In spite of the UPA’s policy focus on low-cost housing and the impetus the government wants to give the construction sector to accelerate economic growth, the Reserve Bank of India (RBI) has refused to provide the benefits associated with “infrastructure status” to the housing sector.
Virtually turning down a finance ministry proposal, the central bank cited concerns about the likely adverse implications of an increase in banks’ exposure to the ‘risky’ sector, especially when banks’ non-performing assets (NPAs) are on the rise in a slowing economy.
Infrastructure status entails multiple benefits such as tax concessions and easier access to overseas loans, besides relatively cheaper bank funds on a priority basis. Currently, scores of housing projects across the country are stuck for a variety of reasons including want of requisite clearances, cautious lenders and higher cost of finance.
In line with the government’s policy, in the case of sectors accorded infrastructure status, the RBI classifies the loans as NPAs only if the borrower fails to commence commercial operations within two years from the original date set whereas other projects will get the NPA tag for a six-month lag.
In the aftermath of the 2008 global financial crisis, several developers in India too found it difficult to repay their dues. The RBI, on its part, has been keen to ensure that the banks’ risks owing to their exposure to the real estate sector are reduced so that there are no systemic problems.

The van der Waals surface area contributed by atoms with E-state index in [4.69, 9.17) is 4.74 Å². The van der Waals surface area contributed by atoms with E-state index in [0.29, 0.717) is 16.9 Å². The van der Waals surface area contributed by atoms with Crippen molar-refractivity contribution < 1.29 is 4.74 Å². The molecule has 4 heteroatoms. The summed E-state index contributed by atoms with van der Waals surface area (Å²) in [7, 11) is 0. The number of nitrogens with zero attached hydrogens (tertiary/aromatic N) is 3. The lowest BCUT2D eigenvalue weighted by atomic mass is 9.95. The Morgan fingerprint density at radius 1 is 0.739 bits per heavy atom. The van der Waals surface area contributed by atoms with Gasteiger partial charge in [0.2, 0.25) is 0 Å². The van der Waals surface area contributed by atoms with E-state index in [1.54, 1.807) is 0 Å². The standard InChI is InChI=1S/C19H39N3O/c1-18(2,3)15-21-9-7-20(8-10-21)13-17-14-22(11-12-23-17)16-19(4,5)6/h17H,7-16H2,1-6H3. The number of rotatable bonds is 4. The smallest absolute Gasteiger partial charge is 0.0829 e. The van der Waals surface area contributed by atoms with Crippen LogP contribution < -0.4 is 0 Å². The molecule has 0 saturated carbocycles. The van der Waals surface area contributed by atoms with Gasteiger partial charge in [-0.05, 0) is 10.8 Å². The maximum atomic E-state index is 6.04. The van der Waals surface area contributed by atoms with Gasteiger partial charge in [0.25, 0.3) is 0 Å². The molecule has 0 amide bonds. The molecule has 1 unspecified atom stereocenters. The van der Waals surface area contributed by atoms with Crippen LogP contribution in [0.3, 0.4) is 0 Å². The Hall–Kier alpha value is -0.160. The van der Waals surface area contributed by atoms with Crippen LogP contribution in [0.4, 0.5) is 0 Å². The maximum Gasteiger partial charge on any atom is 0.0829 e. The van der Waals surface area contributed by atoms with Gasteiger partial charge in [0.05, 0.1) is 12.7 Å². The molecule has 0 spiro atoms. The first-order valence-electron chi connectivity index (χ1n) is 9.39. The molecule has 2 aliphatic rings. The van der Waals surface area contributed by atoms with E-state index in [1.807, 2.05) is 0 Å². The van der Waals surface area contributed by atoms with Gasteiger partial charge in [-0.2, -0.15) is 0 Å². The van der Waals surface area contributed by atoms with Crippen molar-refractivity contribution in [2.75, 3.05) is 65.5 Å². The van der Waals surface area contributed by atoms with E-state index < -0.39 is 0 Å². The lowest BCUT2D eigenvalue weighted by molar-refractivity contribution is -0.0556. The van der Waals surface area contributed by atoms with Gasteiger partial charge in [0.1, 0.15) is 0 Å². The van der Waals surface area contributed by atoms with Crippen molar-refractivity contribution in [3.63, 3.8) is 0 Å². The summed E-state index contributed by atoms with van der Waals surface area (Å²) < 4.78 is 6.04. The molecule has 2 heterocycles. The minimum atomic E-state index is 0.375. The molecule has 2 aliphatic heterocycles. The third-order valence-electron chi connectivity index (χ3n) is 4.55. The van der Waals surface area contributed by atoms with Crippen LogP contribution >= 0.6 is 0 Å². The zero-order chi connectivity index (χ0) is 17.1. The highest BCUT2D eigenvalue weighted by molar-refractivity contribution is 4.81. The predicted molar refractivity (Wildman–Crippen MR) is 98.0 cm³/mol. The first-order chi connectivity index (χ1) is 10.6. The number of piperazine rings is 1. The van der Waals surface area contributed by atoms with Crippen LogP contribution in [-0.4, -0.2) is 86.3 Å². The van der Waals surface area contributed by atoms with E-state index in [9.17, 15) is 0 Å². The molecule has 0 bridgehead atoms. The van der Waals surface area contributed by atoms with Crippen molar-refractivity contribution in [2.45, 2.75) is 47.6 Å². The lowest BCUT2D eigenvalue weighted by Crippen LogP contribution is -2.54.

The external commercial borrowing access for the sector was restricted to projects, rather than realty firms, with tough end-use norms as a measure of caution.
In 2009, the central bank had increased the provisioning norms for banks in respect of advances to the commercial real estate sector classified as ‘standard assets’ to 1% from 0.4%. This means of every Rs 100 loaned to a commercial real estate project, the bank will have to set aside Re 1 as a safety net against potential bad debt. In case the secured asset is substandard, the provisioning is as high as 15% (from 10% earlier). The finance ministry wants these norms to be relaxed to give a boost to the construction sector.
The construction sector, which accounts for roughly 8% of the country’s gross domestic product, expanded at 8.8% in the first half of the current fiscal, compared with 4.9% a year earlier, although the pace of growth slowed to 6.7% in the three months through September 2012 from 10.9%